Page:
And welcome the nights that double delights
As well for the poor as the peer!
Good fortune attend each merry man's friend,
That doth but the best that he may;
Forgetting old wrongs, with carols and songs,
To drive the cold winter away.
Here on the US east coast, the longest, darkest night in nearly four hundred years has begun.
Thankfully, this isn't a metaphor--it's science.
Tonight in the northern hemisphere is the longest night of the year, the Winter Solstice; and it's the first time in hundreds of years that the longest night of the year has had a lunar eclipse.
Actually, I don't know how this is the darkest night--if the moon is in total eclipse, it's not like it's a new moon, which we can't really see; even if it's dark red, it's still a light.
The court in all state now opens her gateBut that's not really why I'm posting. For what the moon is doing--passing through the shadow of the earth, from light into darkness and again into light--is much like the Winter Solstice itself, when we reach the longest night, when the strength of the sun (metaphorically) is at it's lowest point, and ancient people waited out the night to see the sun rise again, knowing that after this, the sun would gradually strengthen again, that the long, dark nights would eventually give way to spring, to summer, to growth. And regardless of whether we ever had Christmas, we would still have had the solstice, we would still have had that long, dark time of year, when we light lights through the night.
And gives a free welcome to most;
The city likewise, tho' somewhat precise,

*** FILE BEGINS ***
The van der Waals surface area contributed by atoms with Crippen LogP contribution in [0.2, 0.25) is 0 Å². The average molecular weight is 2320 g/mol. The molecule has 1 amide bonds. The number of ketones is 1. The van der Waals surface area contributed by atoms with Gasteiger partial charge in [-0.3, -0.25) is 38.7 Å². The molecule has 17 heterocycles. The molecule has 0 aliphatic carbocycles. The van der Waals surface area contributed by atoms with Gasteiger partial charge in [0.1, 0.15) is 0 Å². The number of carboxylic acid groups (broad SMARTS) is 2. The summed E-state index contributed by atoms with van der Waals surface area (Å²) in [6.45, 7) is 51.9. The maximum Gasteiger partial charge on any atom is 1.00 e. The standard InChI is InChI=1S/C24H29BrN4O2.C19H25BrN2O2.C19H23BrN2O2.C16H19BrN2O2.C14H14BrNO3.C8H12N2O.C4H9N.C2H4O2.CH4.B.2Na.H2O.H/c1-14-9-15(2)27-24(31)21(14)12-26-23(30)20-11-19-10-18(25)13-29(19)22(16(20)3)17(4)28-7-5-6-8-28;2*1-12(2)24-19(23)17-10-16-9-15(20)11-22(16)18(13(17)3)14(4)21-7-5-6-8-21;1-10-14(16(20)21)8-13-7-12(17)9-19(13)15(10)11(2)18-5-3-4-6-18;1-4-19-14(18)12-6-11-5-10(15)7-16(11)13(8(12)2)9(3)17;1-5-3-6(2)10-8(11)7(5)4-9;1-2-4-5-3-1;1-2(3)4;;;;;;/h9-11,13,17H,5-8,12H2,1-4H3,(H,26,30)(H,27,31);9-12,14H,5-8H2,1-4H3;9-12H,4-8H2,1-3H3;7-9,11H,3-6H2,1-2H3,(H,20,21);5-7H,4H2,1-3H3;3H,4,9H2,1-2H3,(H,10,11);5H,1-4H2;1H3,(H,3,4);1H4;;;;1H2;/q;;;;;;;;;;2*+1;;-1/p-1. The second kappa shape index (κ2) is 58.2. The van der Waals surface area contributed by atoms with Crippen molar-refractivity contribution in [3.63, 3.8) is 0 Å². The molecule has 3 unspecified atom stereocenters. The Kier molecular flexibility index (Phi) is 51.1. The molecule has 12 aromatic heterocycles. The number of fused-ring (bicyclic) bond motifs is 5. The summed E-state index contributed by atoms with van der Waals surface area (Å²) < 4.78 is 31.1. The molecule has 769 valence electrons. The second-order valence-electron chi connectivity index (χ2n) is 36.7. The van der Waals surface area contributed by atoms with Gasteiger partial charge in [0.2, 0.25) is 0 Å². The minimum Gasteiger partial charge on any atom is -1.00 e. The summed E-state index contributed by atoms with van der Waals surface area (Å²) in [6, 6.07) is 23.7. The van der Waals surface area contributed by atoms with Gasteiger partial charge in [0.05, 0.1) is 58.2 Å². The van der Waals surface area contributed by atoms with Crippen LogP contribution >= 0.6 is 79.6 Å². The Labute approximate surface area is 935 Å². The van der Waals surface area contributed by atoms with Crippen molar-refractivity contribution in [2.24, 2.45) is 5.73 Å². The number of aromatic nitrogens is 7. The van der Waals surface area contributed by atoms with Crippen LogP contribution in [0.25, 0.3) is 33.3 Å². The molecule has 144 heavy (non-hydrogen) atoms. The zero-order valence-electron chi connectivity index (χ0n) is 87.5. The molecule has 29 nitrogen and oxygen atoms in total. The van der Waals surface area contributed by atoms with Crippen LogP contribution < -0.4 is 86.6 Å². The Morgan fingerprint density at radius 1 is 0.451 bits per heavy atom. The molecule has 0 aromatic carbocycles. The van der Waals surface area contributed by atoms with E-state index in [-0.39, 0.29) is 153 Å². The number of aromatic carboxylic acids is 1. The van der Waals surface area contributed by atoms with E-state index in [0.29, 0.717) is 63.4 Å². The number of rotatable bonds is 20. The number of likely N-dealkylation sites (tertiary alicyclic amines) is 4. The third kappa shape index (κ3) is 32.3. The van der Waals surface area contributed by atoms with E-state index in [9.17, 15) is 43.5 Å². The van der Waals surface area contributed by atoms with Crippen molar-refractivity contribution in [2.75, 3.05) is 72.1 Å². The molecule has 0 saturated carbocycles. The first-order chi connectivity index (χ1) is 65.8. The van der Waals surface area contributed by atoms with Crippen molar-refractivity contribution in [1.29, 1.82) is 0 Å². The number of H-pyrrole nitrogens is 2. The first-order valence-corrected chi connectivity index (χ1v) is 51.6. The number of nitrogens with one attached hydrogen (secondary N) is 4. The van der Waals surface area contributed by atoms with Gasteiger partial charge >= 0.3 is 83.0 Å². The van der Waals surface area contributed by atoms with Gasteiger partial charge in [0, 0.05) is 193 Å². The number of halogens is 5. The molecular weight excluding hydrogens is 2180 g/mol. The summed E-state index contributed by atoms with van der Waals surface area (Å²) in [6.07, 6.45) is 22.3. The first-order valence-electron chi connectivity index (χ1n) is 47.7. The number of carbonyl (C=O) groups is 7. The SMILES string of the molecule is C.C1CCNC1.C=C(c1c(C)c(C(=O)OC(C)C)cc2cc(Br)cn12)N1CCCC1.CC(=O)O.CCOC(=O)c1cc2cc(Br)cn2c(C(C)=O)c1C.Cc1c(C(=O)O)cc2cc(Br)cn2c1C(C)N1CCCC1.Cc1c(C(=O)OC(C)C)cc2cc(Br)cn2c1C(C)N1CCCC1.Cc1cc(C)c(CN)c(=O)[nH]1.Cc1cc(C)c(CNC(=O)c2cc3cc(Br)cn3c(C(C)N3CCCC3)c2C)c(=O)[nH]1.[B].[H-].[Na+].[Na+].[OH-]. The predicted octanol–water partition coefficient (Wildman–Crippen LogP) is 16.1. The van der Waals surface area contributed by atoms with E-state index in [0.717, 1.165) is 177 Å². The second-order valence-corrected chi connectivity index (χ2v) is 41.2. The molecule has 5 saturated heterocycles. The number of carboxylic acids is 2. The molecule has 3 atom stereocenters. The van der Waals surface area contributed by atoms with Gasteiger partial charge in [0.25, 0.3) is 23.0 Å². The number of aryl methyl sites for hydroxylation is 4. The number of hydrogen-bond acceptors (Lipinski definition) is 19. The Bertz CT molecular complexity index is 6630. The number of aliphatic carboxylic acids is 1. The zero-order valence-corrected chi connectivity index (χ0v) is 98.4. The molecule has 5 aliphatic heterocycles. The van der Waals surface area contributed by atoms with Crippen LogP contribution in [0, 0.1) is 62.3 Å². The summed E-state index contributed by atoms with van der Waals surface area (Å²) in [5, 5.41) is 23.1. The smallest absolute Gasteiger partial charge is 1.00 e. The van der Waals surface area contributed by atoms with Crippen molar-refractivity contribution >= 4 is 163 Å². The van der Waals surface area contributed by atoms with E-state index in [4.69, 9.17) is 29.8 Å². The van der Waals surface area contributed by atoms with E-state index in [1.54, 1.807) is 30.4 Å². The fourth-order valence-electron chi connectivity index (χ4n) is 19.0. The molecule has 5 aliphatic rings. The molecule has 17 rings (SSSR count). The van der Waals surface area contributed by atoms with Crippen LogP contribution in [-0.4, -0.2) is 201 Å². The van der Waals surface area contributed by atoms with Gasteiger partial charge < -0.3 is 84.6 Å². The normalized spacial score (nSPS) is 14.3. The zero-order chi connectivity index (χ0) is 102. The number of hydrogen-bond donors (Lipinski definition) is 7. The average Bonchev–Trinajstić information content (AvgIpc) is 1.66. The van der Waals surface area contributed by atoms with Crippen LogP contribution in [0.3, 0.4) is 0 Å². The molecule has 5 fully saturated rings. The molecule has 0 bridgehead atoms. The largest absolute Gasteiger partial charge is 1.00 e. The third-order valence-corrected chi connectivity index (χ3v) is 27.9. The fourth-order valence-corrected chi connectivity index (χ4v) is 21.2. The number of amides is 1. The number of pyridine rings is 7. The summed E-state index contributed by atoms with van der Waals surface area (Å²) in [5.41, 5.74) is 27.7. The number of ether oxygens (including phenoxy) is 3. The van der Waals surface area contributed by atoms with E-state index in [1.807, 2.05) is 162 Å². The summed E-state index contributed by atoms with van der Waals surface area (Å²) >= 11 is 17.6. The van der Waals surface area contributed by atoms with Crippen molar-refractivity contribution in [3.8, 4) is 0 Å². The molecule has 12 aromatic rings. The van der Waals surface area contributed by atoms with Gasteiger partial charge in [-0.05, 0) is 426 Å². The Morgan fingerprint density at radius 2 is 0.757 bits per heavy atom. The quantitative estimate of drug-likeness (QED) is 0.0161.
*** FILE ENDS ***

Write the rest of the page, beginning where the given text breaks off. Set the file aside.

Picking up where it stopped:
Doth willingly part with her roast:
But yet by report from city and court
The country will e'er gain the day;
More liquor is spent and with better content
To drive the cold winter away.
Thus none will allow of solitude nowLast Friday, my husband and I threw a party, because that's what you do this time of year. I don't mean that dismissively--I am being entirely sincere. These are the longest nights; it's cold, it's miserable, and there's little to do outside but rush from one place to the other. We gather together, eating and drinking, talking and remembering, because this is when things are slow. We need a break--like the sun, we're worn down, and waiting for renewal.
But merrily greets the time,
To make it appear of all the whole year
That this is accounted the prime:
December is seen apparel's in green,
And January fresh as May
Comes dancing along with a cup and a song
To drive the cold winter away.
To mask and to mum kind neighbours will comeAnd from now until after the New Year, the sun stands still--for that's what "solstice" means in Latin--and so do we. And on this, the longest night, when even the moon, for the first time in hundreds of years, goes from full brightness to an eclipse, it's good to remember, beyond the politics of Christmas, of buying gifts and worrying about the bills to come, of whose family to visit (or whether to avoid families altogether), it's good to remember that while we live, each night will come to an end, just as much as each day. Sometimes it takes longer to see the sun again, but it's coming. It will come. And the night will, eventually, end.
With wassails of nut-brown ale,
To drink and carouse to all in the house
As merry as bucks in the dale;
Where cake, bread, and cheese is brought for your fees
To make you the longer stay;
At the fire to warm 'twill do you no harm,
To drive the cold winter away.
When white-bearded frost hath threatened his worse,
And fallen from branch and briar,
Then time away calls from husbandry halls
And from the good countryman's fire,
Together to go, to plough and to sow
To get us both food and array,
And thus will content the time we have spend
To drive the cold winter away.
Sunday, December 19, 2010
For those who don't know, the Mummer's Parade is held on New Year's Day here in Philadelphia; it's a day-long parade of people in costumes, divided into four groups--comics, string bands, fancies (which combine elements of comics and string bands with small floats), and the fancy brigades, which have very elaborate, feather- and sequin-covered costumes.